Sleep apnea and Insomnia
by Sleep anonymous
I can get to sleep, but wake after an hour or two. Then it is impossible to get back to sleep. I asked my doctor for a prescription for Lunesta.
Tried it last night and it did help a bit to sleep longer. However, I hate to have to be addicted to sleeping pills.
If I can't sleep, however, I cannot keep my CPAP mask on. Very frustrating.
Wish there was a natural way to stay asleep. Any ideas?
Firstly, I want to say something about Lunesta
, and other sleep medications.
Lunesta can actually make the sleep apnea worst, but I think the thought here is it's better to get some treatment
than none until you can fully adapt. So I understand why you take sleep medication.
Either way, medication isn't really the answer and you should try to find a way to adapt to the machine.
Now, maybe you are wondering why can lunesta make sleep apnea worse?
When you go to sleep your body goes into a very relaxed paralytic state. With OSA (assuming your apneas are obstructive) this relaxation causes the muscles and tissues in your mouth and throat to loosen up which narrows your airway and leads to cessation of breathing.
This relaxation happens to everyone but some people already have narrow airways or any number of other physical variables which contribute to actual blockage of the airway.
Sleep medication makes your body and muscles relax even more which can increase the number of apnea/hypopnea events. I believe this is also true for other alcohol, narcotic/barbituates and muscle relaxers.
That's not to say it can't be used as a tool to help people adjust but it should really only be a stepping stone to help people adjust.
I strongly believe that behavioral treatments
for insomnia have significant advantages. Research has shown that behavioral treatments are as likely or more likely than medication to succeed over the long term, and they do not carry the health risks or side effects of sleeping pills.
- I recommend hot baths before you get to sleep. You take a long, hot bath an hour or two before bedtime, which raises your core body temperature and delays its eventual nighttime drop.
Although the effect is not huge, altering the body temperature cycle seems to help some people fall asleep more easily and get
This treatment causes no harm and its feels good, so there's no harm in trying it:)
- exercise regularly - exercise also improve sleep.
Research has repeatedly shown that exercise provide three critical benefits: you fall asleep faster, attain a higher percentage of deep sleep, and awaken less often during the night.
You don't have to run marathons or play full-court football to earn exercise's benefits. Most of the advantages come from temporarily elevating your heart rate for twenty to thirty minutes three or more times a week.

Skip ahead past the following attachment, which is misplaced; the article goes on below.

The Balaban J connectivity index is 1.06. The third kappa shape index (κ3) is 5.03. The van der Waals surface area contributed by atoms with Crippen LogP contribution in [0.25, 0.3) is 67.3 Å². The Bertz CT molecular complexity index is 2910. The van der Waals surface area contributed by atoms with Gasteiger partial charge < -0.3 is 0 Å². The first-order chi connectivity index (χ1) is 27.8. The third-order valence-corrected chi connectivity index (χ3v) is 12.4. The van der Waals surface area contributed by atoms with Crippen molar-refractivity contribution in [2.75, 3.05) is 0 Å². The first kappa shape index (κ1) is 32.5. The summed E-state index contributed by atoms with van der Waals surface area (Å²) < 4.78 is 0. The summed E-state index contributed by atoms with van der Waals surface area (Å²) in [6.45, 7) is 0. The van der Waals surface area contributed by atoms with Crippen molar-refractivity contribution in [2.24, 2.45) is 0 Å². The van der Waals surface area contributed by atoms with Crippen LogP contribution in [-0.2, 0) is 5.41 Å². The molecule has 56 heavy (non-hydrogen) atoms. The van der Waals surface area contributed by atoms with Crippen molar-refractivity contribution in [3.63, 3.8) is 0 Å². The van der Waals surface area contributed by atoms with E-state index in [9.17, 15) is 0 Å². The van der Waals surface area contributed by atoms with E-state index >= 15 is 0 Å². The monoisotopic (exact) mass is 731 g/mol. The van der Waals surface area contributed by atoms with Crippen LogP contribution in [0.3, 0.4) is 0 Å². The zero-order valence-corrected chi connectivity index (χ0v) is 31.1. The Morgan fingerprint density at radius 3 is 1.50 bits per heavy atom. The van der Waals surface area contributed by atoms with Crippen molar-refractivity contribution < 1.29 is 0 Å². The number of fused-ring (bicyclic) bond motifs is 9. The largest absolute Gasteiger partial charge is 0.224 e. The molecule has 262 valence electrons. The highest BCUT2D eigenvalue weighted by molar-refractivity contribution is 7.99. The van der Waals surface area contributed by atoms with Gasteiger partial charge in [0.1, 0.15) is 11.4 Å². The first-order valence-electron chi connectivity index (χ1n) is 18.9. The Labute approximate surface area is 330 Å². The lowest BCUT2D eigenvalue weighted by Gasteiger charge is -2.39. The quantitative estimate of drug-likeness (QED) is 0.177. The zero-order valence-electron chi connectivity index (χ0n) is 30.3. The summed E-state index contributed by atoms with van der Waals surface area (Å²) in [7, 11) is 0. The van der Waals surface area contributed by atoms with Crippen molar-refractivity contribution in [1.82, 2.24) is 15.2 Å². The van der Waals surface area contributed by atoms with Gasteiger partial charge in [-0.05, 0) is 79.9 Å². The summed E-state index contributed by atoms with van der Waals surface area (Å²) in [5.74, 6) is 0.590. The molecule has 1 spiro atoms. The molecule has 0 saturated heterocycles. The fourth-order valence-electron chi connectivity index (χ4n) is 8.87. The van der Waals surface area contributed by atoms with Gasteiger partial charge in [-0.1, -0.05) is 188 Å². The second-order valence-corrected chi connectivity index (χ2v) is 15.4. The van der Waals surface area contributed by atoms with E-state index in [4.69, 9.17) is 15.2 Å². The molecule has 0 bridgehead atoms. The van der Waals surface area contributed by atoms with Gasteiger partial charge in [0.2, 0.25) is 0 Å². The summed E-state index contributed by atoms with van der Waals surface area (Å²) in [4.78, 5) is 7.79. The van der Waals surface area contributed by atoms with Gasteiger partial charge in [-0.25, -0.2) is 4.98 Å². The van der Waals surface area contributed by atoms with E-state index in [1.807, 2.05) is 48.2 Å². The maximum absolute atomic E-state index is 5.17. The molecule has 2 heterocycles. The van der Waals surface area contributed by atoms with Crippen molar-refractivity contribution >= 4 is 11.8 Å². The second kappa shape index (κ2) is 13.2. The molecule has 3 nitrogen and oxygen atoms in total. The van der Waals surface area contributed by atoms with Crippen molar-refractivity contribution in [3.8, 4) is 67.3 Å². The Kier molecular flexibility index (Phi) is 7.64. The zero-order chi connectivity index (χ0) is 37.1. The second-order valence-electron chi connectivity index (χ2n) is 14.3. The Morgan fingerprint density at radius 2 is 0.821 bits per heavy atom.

So, brisk walking, jogging, bicycling, swimming, and aerobics all accomplish this.
Some people recommend to exercise before bedtime. I personally don't agree, but you can experience.
I don't exercise too close to bedtime because this is a stimulating activity that can make it harder to fall asleep. If you finish exercising at least two hours before bedtime, you'll eliminate the risk.
- Sleep hygiene, such as:
- keep a regular sleep/wake schedule
- develop a presleep routine - start by setting aside fifteen to twenty minutes to resolve any mundane matters that might otherwise be on your mind if left undone when you go to bed (unwashed dishes, plans for the next day, etc.)
- reserve the bedroom for sleep and intimacy
- avoid frequent naps.
- if you can't sleep, get out of bed. Bed is for sleep, not frustration.
Get up and do something soothing, such as reading or drinking milk or herbal tea.
- Control bedroom noise. Maybe your CPAP machine has a high noise level...
- block out light.
- keep your bedroom cool and well ventilated.
- Hide the clock - the clock can be a taunting reminder that you're awake, both when you're trying to fall asleep and when you wake up during the night.
- Make your bed comfortable - you need a bed you like using, so put some effort into finding the comfort, firmness, and design that suit you.
Test some other mattress and buy the one you like it. Same for the pillows.
- Avoid caffeine in the evening and stop smoking - nicotine is a central nervous system stimulant that speed your heart rate and incites fast brain waves activity that interferes with your sleep.
Well, I think you have now an idea how can you help yourself getting a good sleep.
I hope it helps. Don't be afraid to comment back. Remy Thierry
Founder of Sleep Apnea Guide